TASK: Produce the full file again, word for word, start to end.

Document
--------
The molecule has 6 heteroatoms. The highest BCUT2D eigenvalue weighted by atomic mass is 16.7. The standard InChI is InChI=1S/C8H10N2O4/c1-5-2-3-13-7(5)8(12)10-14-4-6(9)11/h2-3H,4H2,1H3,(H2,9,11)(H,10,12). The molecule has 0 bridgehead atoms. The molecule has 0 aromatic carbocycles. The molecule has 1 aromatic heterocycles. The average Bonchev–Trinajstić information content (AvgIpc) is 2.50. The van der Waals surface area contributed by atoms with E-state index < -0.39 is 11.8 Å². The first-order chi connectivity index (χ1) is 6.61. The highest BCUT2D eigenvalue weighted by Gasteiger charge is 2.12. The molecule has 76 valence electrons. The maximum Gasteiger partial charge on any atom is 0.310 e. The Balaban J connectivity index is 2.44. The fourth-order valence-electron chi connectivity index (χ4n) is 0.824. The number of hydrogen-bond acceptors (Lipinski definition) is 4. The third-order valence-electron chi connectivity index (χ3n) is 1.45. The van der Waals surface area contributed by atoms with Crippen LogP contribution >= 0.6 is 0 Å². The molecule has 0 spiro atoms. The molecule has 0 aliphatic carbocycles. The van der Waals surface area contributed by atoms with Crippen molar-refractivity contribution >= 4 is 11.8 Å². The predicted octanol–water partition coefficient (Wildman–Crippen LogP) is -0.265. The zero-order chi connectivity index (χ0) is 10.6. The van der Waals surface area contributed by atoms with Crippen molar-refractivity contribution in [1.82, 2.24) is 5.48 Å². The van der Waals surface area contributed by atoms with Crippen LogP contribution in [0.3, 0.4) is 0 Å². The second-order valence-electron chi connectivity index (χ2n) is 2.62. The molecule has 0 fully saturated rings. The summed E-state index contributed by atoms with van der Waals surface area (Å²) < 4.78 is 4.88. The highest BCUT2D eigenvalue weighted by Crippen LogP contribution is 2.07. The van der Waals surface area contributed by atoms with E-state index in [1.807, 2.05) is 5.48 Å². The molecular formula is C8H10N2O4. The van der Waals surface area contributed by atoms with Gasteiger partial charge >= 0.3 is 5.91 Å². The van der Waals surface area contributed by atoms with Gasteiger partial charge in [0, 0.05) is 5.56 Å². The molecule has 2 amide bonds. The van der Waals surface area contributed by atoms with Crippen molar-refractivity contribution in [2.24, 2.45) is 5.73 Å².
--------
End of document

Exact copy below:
The molecule has 6 heteroatoms. The highest BCUT2D eigenvalue weighted by atomic mass is 16.7. The standard InChI is InChI=1S/C8H10N2O4/c1-5-2-3-13-7(5)8(12)10-14-4-6(9)11/h2-3H,4H2,1H3,(H2,9,11)(H,10,12). The molecule has 0 bridgehead atoms. The molecule has 0 aromatic carbocycles. The molecule has 1 aromatic heterocycles. The average Bonchev–Trinajstić information content (AvgIpc) is 2.50. The van der Waals surface area contributed by atoms with E-state index < -0.39 is 11.8 Å². The first-order chi connectivity index (χ1) is 6.61. The highest BCUT2D eigenvalue weighted by Gasteiger charge is 2.12. The molecule has 76 valence electrons. The maximum Gasteiger partial charge on any atom is 0.310 e. The Balaban J connectivity index is 2.44. The fourth-order valence-electron chi connectivity index (χ4n) is 0.824. The number of hydrogen-bond acceptors (Lipinski definition) is 4. The third-order valence-electron chi connectivity index (χ3n) is 1.45. The van der Waals surface area contributed by atoms with Crippen LogP contribution >= 0.6 is 0 Å². The molecule has 0 spiro atoms. The molecule has 0 aliphatic carbocycles. The van der Waals surface area contributed by atoms with Crippen molar-refractivity contribution >= 4 is 11.8 Å². The predicted octanol–water partition coefficient (Wildman–Crippen LogP) is -0.265. The zero-order chi connectivity index (χ0) is 10.6. The van der Waals surface area contributed by atoms with Crippen molar-refractivity contribution in [1.82, 2.24) is 5.48 Å². The van der Waals surface area contributed by atoms with Crippen LogP contribution in [0.3, 0.4) is 0 Å². The second-order valence-electron chi connectivity index (χ2n) is 2.62. The molecule has 0 fully saturated rings. The summed E-state index contributed by atoms with van der Waals surface area (Å²) < 4.78 is 4.88. The highest BCUT2D eigenvalue weighted by Crippen LogP contribution is 2.07. The van der Waals surface area contributed by atoms with E-state index in [1.807, 2.05) is 5.48 Å². The molecular formula is C8H10N2O4. The van der Waals surface area contributed by atoms with Gasteiger partial charge >= 0.3 is 5.91 Å². The van der Waals surface area contributed by atoms with Gasteiger partial charge in [0, 0.05) is 5.56 Å². The molecule has 2 amide bonds. The van der Waals surface area contributed by atoms with Crippen molar-refractivity contribution in [2.24, 2.45) is 5.73 Å².